Medicine for Diarrhea Predominant Inflammatory Bowel Disease (IBS-D)

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Diarrhea-predominant irritable bowel syndrome (IBS-D) causes frequent, urgent bouts of loose, watery diarrhea, abdominal pain, and cramping. While irritable bowel syndrome (IBS) can also cause diarrhea, it is the central symptom of IBS-D.

There are several medication options that can relieve the symptoms of diarrhea in IBS-D. A few are approved specifically for IBS-D, several are used for the treatment of diarrhea of a variety of causes, and others are used off-label for IBS-D.

Over-the-Counter Medication

If you have IBS-D, over-the-counter anti-diarrhea medications may be effective in relieving your symptoms. However, they can cause serious side effects, so, even though you can get them without a prescription, if you have IBS-D, you should only use over-the-counter anti-diarrhea medication at the direction of your doctor.

  • Imodium (loperamide), an over-the-counter anti-diarrhea medication is taken orally and is usually well-tolerated when used as directed. It works against diarrhea by decreasing the speed of intestinal contractions and the amount of fluid in the large intestine. This results in less urgency and firmer stool. Overuse may cause constipation or a serious side effect called toxic megacolon, which is severe distension (widening) of the colon.
  • Pepto-Bismol, Kaopectate (bismuth subsalicylate) can relieve diarrhea, stomach upset, and indigestion. It prevents diarrhea by reducing the amount of fluid and inflammation in the intestines. It may not be practical if you have prolonged bouts of diarrhea with your IBS-D because is not recommended that you take it for longer than two consecutive days.

Prescription Medications

There are a number of prescription treatments that you can use to relieve your diarrhea in IBS-D, some of which are specifically indicated for the condition, and others which can be effective for a variety of problems, including diarrhea of IBS-D.

FDA approved medications for the treatment of IBS-D:

  • Xifaxan: Xifaxan (rifaximin) can reduce abdominal pain, episodes of diarrhea, and bloating with IBS-D. it is an antibiotic that is not absorbed in the stomach, and its actions are thought to occur locally in the small intestine. It is typically well-tolerated and does not have a harmful impact on bacteria within the large intestine, a concern with some other antibiotics.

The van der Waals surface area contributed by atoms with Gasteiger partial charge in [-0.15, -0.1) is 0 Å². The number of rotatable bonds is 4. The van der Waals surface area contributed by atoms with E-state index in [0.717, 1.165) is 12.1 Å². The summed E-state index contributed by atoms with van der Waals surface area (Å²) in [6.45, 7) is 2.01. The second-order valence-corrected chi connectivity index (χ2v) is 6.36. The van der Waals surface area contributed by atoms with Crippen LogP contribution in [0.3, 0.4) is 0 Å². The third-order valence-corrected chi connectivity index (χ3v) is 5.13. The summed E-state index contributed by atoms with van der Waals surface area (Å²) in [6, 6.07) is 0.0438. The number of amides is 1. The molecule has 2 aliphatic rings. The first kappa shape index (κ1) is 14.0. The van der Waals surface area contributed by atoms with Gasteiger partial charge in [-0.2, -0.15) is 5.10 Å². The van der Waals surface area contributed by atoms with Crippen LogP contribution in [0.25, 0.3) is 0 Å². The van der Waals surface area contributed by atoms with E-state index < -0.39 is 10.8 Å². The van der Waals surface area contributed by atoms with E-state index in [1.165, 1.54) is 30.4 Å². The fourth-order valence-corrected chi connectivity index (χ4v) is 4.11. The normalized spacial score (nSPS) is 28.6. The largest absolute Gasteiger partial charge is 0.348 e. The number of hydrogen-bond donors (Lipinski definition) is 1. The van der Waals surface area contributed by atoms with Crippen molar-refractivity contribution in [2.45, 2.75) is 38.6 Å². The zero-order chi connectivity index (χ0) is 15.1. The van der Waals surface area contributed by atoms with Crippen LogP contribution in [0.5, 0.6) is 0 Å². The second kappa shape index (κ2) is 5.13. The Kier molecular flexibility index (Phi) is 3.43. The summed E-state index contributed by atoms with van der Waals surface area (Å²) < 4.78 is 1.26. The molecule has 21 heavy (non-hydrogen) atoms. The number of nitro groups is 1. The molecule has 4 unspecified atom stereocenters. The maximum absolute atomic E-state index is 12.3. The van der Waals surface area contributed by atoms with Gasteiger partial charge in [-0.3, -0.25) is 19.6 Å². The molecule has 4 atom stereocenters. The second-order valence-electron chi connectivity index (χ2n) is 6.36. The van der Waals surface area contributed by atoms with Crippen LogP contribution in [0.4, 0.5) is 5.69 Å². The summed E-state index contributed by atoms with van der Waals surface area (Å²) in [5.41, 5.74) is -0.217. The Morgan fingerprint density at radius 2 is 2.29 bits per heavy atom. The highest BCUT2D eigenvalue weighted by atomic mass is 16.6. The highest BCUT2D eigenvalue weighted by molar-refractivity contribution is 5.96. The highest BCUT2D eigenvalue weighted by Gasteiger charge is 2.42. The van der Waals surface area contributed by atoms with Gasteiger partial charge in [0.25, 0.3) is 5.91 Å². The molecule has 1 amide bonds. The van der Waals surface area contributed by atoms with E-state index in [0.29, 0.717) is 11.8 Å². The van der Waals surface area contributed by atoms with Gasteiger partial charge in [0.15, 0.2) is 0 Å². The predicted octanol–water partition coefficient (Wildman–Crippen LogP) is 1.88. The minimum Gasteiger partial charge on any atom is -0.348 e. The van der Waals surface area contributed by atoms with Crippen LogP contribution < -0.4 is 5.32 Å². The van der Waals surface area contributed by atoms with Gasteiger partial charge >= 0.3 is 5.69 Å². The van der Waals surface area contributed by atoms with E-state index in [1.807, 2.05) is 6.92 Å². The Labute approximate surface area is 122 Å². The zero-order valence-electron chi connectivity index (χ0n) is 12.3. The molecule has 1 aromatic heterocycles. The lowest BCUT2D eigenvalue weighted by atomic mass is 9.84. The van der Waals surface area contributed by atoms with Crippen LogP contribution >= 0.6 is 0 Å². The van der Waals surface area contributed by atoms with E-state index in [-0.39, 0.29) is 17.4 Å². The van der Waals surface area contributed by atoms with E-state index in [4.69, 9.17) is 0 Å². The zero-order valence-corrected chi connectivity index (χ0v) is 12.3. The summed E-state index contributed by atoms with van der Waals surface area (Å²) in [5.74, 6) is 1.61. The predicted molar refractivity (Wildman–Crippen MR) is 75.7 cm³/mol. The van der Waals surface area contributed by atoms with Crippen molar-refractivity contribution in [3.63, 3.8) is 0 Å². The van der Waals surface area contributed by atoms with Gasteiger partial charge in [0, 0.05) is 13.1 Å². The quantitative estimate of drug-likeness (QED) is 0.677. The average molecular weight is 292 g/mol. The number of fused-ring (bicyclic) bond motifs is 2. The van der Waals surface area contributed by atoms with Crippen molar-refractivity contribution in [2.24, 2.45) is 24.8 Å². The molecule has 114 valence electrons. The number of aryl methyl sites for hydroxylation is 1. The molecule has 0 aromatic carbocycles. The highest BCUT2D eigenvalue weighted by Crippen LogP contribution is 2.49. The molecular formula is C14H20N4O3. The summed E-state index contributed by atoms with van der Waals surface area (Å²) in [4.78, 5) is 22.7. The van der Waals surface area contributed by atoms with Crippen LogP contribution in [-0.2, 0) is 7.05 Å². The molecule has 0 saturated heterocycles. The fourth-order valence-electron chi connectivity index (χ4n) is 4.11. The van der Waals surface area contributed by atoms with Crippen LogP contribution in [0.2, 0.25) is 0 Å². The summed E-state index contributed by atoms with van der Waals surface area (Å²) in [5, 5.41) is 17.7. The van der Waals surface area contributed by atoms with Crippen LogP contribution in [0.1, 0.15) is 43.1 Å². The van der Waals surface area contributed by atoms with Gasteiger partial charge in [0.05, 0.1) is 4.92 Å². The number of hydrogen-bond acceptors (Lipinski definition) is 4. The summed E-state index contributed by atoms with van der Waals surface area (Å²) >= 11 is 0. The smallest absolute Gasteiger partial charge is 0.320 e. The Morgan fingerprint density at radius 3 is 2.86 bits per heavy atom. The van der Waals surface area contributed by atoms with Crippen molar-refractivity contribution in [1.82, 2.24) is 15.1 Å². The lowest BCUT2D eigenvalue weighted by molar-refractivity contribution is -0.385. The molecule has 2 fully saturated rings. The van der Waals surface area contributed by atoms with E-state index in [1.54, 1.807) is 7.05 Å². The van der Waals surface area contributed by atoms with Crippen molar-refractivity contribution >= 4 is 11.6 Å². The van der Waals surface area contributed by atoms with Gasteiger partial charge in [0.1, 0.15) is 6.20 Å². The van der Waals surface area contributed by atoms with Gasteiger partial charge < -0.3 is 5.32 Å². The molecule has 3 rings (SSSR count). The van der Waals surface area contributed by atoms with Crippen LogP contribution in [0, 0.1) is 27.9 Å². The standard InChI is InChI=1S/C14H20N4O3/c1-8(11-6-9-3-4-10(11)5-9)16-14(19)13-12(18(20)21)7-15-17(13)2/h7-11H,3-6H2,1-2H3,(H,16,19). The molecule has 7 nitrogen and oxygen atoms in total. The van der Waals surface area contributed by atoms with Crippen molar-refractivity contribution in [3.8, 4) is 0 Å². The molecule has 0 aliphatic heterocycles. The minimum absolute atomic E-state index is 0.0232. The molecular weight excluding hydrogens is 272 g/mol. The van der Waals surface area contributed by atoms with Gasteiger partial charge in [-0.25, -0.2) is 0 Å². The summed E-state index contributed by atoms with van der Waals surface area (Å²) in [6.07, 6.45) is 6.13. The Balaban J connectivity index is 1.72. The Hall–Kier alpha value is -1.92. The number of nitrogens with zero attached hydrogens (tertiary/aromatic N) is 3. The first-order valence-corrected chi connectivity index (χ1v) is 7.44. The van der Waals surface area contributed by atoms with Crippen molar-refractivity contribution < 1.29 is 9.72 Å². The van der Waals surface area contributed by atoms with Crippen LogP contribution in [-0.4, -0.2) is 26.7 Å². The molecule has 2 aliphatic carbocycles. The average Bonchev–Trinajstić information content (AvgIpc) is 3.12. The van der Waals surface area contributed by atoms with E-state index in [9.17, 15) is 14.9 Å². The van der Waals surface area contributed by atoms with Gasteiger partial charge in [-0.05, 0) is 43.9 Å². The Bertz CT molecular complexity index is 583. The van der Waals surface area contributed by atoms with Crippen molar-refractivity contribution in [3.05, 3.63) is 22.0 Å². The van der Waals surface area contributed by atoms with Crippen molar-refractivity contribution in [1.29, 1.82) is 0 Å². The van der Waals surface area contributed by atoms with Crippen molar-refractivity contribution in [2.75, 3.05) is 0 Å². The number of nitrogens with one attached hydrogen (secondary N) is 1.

• Viberzi: Viberzi (eluxadoline) can reduce episodes of diarrhea and abdominal pain in IBS-D. It works on opioid receptors within your digestive system to regulate the speed of intestinal contractions, fluid secretion, and pain sensations, and it is labeled a controlled substance because there is a risk that it could become habit-forming.

Antispasmodics/Anticholinergics

Antispasmodic anticholinergic medications are frequently prescribed for the relief of abdominal pain and cramping caused by a number of conditions. These medications target and reduce acetylcholine, a neurotransmitter that stimulates the digestive system. The resulting reduction in secretion of mucus and slowing of the intestines reduces symptoms of diarrhea in IBS-D.

Antispasmodics prescribed for IBS include:

Antidepressants

Although commonly prescribed for the treatment of depression and anxiety, antidepressants can have beneficial effects on IBS-D symptoms. Tricyclic antidepressants and selective serotonin reuptake inhibitors (SSRIs) may work to reduce symptoms of IBS-D through their action on neurotransmitters in the intestines. Prescribing an antidepressant for IBS is considered off-label for treatment of IBS-D symptoms, but it is commonly used because it can be effective and is generally well tolerated.

Bile Acid Binders

Emerging​ research has indicated that approximately one-third of all cases of IBS-D might be attributable to a condition known as bile acid diarrhea (BAD). For some people episodes of diarrhea occur immediately after eating. Bile acid binders can be used off-label for this condition.

Bile acid binders used to treat IBS-D include:

A Word From Verywell

It may take years for you and your doctors to recognize that you have IBS-D, even if you have already been diagnosed with IBS. The medication treatment strategies can be a little different than for IBS, as you may need little or no medication for constipation, and you may need to take anti-diarrhea medications more frequently. Be sure to take medications only as recommended to avoid side the effects and adverse events that can occur with overuse of anti-diarrhea medicine.

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